WASHINGTON, July 21, 2006 — Goodwin Procter LLP today announced a landmark decision reversing a first-degree murder conviction in the case of Lakeisha Wilson-Bey and Sckeena Marbury v. United States, in which Goodwin Procter represented defendant Sckeena Marbury on a pro bono basis.
In the ruling issued Thursday, July 20, the District of Columbia Court of Appeals — D.C.'s highest court — held that that the trial judge's jury instructions misstated the law by allowing the jury to find Ms. Marbury guilty of first-degree premeditated murder without deciding that she intended to kill anyone.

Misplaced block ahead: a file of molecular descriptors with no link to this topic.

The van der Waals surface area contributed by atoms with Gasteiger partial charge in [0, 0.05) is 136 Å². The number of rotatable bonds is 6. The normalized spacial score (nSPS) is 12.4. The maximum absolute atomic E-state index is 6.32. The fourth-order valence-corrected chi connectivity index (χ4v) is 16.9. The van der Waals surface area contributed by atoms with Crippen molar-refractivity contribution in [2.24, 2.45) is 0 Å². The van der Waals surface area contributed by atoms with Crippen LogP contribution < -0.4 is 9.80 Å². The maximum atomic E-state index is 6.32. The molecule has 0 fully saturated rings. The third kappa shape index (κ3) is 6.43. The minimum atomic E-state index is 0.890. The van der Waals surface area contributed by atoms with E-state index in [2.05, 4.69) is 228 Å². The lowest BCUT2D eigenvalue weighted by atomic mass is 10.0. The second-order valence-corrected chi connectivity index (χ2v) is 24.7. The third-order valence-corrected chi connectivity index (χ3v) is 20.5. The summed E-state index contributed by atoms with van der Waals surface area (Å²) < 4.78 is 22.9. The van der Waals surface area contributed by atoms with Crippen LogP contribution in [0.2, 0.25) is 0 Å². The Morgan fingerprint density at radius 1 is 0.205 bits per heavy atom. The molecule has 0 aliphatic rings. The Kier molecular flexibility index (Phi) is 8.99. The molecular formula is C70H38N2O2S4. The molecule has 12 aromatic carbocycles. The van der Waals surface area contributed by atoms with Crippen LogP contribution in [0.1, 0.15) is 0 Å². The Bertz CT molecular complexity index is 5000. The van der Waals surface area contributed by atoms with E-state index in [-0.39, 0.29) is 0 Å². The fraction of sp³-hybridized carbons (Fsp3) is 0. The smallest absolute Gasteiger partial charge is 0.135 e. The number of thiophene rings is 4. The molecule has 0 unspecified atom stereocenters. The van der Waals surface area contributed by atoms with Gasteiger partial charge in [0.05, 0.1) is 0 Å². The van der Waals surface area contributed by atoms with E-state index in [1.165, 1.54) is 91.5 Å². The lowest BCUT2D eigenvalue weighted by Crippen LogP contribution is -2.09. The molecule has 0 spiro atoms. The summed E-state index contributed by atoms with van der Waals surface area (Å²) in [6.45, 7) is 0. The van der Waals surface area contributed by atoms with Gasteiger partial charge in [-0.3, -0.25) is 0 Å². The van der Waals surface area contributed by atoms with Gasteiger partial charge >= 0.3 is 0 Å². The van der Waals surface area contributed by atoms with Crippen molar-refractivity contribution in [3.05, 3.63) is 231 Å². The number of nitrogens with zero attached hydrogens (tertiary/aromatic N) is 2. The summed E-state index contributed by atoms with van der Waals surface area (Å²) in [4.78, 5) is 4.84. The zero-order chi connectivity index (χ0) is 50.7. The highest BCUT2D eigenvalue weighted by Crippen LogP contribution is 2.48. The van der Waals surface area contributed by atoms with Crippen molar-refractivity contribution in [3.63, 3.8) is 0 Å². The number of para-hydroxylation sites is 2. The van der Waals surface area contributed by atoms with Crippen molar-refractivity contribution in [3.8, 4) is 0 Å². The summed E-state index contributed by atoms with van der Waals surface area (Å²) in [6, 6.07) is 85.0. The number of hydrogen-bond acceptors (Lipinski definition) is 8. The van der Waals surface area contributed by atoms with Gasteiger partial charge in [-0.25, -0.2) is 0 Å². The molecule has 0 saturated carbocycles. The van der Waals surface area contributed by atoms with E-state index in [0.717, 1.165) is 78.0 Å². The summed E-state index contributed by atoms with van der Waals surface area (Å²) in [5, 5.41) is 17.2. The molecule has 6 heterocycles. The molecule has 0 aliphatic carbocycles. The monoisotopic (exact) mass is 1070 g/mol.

Prior to yesterday's decision, a defendant who assisted in (or "aided and abetted") a killing in the nation's capital could be convicted of first-degree premeditated murder so long as the killing was a "natural and probable consequence" of his or her actions. In the decision, the court held that this rule was contrary to long established principles of criminal law and numerous decisions from other state and federal courts. It held that an aider and abettor can only be convicted of premeditated murder if he or she specifically intends to kill someone.
The three judges who originally heard the appeal in September 2004 had reached the opposite conclusion. But last fall, the court took the unusual step of calling for a new "en banc" argument before all nine judges on the Court. Yesterday's decision in favor of Ms. Marbury was unanimous.